The revised network for West End buses in London city centre was recently under public consultation. I fully support the principles behind the proposals for the revised network of West End buses. In my view, the suggested changes could go further towards improving bus journey reliability and offering new direct links within the city centre. I would suggest expanding the proposed actions by doing the following:
- Terminate long-distance city-centre-bound bus routes at Circle Tube line stations.
- Amend remaining routes or create new short-distance routes serving local journeys, acting as feeders for the rail-based lines and directly linking Tube stations and rail termini with one another.
Implementing these would require designing the details of the new network as well as carrying out an impact analysis of the changes in the city centre bus network, covered in this and other related reviews.
The role of a bus in a dense rail network
In an area with a dense rail-based network, like London city centre, it seems safe to assume that long-distance journeys requiring high capacity are already being served by the Tube, Overground and commuter trains. Hence, the types of journeys left for the buses to serve are:
- Local, short-distance journeys where the time spent walking between the street level and a platform would be longer than time spent on board of a tube or train. Route 11 is a good example as it deals mainly with local journeys within the city centre.
- Providing the missing links between rail-based lines, e. a direct bus where a direct tube or train is not available.
- Acting as feeders to rail-based lines. This is of particular relevance for the Elizabeth line, where bus routes perpendicular to it are likely to experience a spike in demand once the line is operational.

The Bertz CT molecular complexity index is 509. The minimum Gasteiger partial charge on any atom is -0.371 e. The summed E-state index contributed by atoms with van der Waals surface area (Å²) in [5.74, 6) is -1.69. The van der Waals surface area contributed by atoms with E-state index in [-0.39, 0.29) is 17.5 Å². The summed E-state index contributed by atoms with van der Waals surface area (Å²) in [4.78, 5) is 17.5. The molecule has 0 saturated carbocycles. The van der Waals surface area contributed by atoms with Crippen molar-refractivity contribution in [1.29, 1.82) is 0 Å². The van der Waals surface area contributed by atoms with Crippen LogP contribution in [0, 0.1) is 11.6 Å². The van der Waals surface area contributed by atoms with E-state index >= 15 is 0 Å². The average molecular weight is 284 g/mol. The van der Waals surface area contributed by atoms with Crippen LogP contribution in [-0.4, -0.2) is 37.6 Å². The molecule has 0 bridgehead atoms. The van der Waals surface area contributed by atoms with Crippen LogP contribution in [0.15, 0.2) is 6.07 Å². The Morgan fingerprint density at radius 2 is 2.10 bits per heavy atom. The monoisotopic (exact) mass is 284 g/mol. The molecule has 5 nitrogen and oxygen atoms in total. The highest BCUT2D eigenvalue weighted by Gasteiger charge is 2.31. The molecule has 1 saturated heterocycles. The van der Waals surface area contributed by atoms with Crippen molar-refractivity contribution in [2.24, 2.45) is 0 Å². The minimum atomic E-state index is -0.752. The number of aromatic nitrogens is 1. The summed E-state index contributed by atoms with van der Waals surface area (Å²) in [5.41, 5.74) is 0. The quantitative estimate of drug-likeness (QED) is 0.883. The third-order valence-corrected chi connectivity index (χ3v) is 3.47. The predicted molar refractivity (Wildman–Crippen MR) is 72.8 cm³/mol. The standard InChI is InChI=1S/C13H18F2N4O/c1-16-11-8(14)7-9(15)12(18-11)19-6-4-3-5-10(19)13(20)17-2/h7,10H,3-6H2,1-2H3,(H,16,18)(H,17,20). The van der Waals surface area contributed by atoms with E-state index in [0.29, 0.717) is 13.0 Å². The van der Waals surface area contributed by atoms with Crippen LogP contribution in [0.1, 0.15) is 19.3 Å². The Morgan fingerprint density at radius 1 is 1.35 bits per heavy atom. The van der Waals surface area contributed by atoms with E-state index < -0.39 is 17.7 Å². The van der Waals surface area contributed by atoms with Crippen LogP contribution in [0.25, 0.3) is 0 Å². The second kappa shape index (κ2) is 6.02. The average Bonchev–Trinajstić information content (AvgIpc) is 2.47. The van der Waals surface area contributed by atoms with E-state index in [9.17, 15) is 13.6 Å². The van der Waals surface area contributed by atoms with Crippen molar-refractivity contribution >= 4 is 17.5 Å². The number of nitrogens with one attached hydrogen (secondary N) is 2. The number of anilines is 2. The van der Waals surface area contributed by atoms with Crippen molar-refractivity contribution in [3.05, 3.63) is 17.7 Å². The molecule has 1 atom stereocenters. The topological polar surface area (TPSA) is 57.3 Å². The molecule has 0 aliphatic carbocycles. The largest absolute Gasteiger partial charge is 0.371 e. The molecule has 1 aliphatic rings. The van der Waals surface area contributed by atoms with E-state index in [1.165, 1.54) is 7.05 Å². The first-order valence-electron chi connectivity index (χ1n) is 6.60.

Bearing in mind that buses in London city centre frequently go through narrow and congested streets with tight turns, the journey times and reliability are constantly under threat. Shorter routes can provide improvement in this regard as reduced cycle time means they are less likely to suffer from accumulated delays (resulting in Excess Wait Time) and high frequency can be provided with fewer vehicles.
These points lead to the following conclusions for the revised city centre bus network, of which West End services form a vital part.
Circle line as a perimeter
Most bus routes from outside of the city centre could terminate at Circle Tube line stations, with predominantly city-centre-only routes operating within the perimeter formed by the Circle line (in its original routing via Notting Hill Gate on the west side). The rationale would be as follows:
- Most Circle line stations are already offering a number of options to travel in any direction within the city centre with multiple Tube lines and bus routes.
- The Hopper fare, combined with a coherent network design, should eliminate any disadvantages from the lack of a direct bus journey from further boroughs into the core city centre.
- The busiest point for numerous routes is outside of the city centre (g. 3, 8 or 25), implying a limited impact of shortening them to the Circle line on passengers.